News - Collective in Edinburgh


Collective - a new centre for contemporary art - will open in Edinburgh on Saturday 24 November 2018 after a major restoration project in partnership with City of Edinburgh Council at one of the capital’s major World Heritage sites...

Press Release

Situated on top of Calton Hill, overlooking the city, Collective will include the restored City Observatory, designed by William Playfair in 1818, a new purpose-built exhibition space with panoramic viewing terrace, and a destination restaurant, The Lookout by Gardener’s Cottage. For the first time in its 200-year history the City Observatory site will be freely open to the public.

Kate Gray, Director of Collective, said “After more than five years of fundraising and hard work it’s incredibly exciting to be opening our doors to visitors at last. Collective is situated in a very special location on Calton Hill and we hope to offer our visitors an equally special experience, combining extraordinary art and architecture with panoramic views of the city. We now extend a warm welcome to residents of Edinburgh and visitors to the city and invite them to come up and see us.”

The opening marks a fresh chapter in the history of the Observatory site and for Collective, an organisation active on the Scottish arts scene since 1984. Collective will position itself as a new kind of observatory, inviting the public to view the world around them through the lens of contemporary art.

A selection of international and Scotland-based artists, commissioned specially for the opening, will exhibit their work at Collective as part of an inaugural exhibition. Affinity and Allusion will draw on themes connected to Calton Hill’s rich history and will feature the work of artists Dineo Seshee Bopape, James N Hutchinson, Alexandra Laudo, Tessa Lynch, Catherine Payton and Klaus Weber.

The City Observatory, designed by William Playfair in 1818, played a key role in the history of astronomy and timekeeping in Edinburgh. Now restored to Playfair’s original designs, the Observatory will open fully to the public for the first time. The original telescope, installed in the Observatory in 1831, will be on display. The Observatory will also house Collective’s new shop, Collective Matter, selling unique artist editions and specially commissioned products.

The Hillside is a brand-new exhibition and office space embedded in the hillside in front of the City Observatory. The space will primarily exhibit work from Collective’s Satellites Programme for emerging artists and producers in Scotland. A panoramic viewing terrace on the roof of The Hillside will allow visitors to soak up the stunning views north across Leith and the Firth of Forth. The nearby City Dome, completed in 1895 as a subsidiary to the main Observatory, has been restored and will play host to a changing programme of international artists showing their work in Scotland for the first time.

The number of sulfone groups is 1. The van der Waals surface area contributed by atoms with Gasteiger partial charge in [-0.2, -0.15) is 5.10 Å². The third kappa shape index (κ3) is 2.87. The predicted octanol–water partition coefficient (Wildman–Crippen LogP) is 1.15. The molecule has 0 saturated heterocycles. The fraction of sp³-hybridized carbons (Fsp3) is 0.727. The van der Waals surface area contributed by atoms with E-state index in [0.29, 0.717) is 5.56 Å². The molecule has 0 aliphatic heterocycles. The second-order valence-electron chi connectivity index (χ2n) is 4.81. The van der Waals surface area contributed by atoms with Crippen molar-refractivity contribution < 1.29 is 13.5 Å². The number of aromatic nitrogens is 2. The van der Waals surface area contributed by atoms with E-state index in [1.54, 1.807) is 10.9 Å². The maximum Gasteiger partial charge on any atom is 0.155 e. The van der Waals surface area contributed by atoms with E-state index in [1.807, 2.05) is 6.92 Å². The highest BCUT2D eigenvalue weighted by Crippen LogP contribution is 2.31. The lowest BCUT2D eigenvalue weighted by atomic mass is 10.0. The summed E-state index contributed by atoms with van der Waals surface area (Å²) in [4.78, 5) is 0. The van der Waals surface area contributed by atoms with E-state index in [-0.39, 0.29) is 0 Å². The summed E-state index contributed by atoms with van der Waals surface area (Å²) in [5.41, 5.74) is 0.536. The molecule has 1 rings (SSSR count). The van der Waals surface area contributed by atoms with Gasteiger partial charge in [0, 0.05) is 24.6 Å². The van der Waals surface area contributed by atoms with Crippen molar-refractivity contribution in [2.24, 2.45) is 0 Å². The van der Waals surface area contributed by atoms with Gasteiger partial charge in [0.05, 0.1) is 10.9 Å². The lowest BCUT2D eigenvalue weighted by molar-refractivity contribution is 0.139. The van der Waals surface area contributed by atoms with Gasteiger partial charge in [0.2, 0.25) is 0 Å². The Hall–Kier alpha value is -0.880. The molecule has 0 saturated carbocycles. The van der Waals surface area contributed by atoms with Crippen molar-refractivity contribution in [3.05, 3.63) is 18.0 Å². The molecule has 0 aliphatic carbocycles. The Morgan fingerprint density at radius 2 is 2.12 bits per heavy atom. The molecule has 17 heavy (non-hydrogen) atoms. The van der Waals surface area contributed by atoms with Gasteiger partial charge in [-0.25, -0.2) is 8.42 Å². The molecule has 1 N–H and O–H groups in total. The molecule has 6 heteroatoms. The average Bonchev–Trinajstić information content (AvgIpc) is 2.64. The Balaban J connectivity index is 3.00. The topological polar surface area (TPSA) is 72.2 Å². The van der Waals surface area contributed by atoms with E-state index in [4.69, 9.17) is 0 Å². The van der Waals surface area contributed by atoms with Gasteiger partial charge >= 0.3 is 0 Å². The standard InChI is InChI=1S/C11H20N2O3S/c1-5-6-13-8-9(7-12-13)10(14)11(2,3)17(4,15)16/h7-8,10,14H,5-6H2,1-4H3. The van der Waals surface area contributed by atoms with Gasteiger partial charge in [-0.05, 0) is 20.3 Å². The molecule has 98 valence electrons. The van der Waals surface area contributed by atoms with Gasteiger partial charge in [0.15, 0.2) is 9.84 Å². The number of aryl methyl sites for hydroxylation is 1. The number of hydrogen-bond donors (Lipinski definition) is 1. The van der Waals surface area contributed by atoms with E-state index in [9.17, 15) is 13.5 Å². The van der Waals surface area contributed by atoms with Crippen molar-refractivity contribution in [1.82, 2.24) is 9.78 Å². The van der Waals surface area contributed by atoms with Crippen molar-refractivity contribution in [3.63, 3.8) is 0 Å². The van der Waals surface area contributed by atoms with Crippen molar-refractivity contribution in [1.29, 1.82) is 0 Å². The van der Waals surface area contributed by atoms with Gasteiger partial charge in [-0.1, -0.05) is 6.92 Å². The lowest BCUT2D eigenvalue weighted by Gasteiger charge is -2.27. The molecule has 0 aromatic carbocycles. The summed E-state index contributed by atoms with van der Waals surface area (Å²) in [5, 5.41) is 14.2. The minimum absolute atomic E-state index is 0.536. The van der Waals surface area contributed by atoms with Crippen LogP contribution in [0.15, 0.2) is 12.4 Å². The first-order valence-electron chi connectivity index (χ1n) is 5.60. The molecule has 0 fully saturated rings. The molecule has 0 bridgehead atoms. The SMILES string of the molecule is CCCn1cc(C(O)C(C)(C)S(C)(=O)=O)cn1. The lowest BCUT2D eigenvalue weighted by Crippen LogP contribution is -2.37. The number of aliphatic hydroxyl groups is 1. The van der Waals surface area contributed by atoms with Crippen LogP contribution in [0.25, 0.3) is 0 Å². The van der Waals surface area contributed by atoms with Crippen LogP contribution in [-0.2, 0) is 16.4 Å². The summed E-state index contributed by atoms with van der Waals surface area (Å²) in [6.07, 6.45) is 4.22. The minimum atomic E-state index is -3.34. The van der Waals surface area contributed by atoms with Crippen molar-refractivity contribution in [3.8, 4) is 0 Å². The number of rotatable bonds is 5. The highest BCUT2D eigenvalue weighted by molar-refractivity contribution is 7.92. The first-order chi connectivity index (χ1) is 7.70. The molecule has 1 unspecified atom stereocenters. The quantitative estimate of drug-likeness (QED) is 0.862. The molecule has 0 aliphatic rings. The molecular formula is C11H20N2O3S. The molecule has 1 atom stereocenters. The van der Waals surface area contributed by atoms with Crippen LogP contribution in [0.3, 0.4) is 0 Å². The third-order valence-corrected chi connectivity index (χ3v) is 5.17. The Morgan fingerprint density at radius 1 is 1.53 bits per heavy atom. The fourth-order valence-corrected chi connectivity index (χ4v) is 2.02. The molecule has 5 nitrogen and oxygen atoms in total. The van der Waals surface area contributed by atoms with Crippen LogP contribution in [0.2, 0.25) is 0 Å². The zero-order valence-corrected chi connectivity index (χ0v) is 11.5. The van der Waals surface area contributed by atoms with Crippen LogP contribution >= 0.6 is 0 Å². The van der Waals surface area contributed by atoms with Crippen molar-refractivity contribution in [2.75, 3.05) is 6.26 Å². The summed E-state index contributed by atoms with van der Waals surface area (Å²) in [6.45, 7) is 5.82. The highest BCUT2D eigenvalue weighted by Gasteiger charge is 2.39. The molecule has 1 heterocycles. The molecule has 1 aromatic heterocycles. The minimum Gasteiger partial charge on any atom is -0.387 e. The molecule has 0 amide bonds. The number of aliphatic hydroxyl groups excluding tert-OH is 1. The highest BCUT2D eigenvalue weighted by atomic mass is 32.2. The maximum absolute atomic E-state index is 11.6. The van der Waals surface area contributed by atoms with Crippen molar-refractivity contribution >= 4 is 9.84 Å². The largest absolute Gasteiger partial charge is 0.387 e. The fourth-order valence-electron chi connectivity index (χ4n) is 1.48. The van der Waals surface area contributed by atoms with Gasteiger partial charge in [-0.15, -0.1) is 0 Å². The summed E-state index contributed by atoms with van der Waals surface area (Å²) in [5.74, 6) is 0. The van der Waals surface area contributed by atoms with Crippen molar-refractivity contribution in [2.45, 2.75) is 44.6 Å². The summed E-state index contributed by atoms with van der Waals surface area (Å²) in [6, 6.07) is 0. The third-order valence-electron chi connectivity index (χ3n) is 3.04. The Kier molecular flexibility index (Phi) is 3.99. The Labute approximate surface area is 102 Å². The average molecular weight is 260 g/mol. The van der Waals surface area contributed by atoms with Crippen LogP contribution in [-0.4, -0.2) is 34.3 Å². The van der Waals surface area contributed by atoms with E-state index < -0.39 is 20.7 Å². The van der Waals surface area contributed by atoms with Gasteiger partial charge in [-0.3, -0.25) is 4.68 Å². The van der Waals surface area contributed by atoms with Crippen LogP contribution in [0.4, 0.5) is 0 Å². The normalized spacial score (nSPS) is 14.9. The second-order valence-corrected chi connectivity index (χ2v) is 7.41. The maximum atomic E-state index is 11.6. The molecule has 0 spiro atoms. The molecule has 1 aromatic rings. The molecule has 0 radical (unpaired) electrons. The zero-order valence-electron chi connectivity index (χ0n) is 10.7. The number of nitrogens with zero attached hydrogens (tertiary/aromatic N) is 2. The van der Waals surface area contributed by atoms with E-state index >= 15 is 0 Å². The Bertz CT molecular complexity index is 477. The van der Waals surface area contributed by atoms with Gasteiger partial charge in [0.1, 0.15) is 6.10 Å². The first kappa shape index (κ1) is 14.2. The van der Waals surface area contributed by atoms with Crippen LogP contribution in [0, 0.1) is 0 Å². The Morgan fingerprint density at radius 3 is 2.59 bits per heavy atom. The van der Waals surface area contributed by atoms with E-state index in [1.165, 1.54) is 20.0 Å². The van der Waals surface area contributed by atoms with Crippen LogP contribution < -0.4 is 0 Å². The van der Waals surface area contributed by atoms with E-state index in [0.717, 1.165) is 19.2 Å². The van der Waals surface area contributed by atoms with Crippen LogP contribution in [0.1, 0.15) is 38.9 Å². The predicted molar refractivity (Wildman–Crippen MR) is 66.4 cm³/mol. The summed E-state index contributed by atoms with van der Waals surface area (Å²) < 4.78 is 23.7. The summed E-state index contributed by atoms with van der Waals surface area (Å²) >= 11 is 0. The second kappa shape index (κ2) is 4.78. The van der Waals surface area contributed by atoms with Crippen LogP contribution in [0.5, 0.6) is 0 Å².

A purpose-built restaurant, The Lookout, has been constructed on the northeast corner of Collective and will be managed by local partners The Gardener’s Cottage. The Lookout will specialise in seasonal cooking using locally-sourced ingredients. Panoramic views from the upper floor dining area, which is cantilevered to partially oat above the hillside, will complete an extraordinary dining experience.

The final building to be restored as part of Collective is the Transit House. Originally used as an observatory, the building will now serve as a learning and education space for visiting schools and groups. The original ‘Politician’s Clock’, so-called because it has two faces, will be back on display. Before the installation of the time-ball in the nearby Nelson monument, sailors from the Port of Leith would ascend Calton Hill and use the clock (accurately set by celestial observations) to set their chronometers.

Councillor Donald Wilson, Culture and Communities Convener, City of Edinburgh Council said: “Gazing over the city from the top of Calton Hill, the City Observatory has played an important role in Edinburgh life for hundreds of
years. Now it is set to become one of the most unique ‘must visit’ destinations in all of the city.

The building is a historically significant symbol of the Edinburgh Enlightenment as well as a major contributor to the history of star gazing. It’s a brilliant example of Scottish architecture – an original Playfair design – and boasts a prominent position on the Edinburgh skyline with panoramic views of the Firth of Forth, Arthur’s Seat and Edinburgh Castle. When it reopens, it is also going to be a space for people to enjoy the arts and for the public to visit freely.

I am delighted that we have been able to support the project with significant investment from the Council and many years of collaboration with Collective. It is surely one of the most significant conservation projects to take place in Edinburgh in recent times.”

The £4.5m redevelopment is the result of a partnership between Collective and City of Edinburgh Council. Collective moved to the site in 2013 and began fundraising for the project. Funders include City of Edinburgh Council, Creative Scotland, Heritage Lottery Fund, Edinburgh World Heritage, William Grant Foundation, WREN, The Wolfson Foundation, Gafield Weston Foundation, Sylvia Waddilove Foundation UK, Pilgrim Trust, Architectural Heritage Fund, Hope Scott Trust, Idlewild Trust, Craignish Trust and the invaluable support of many trusts, funds and individual donors.

Collective, October 2018. Photo by Tom Nolan from the Collective Gallery website.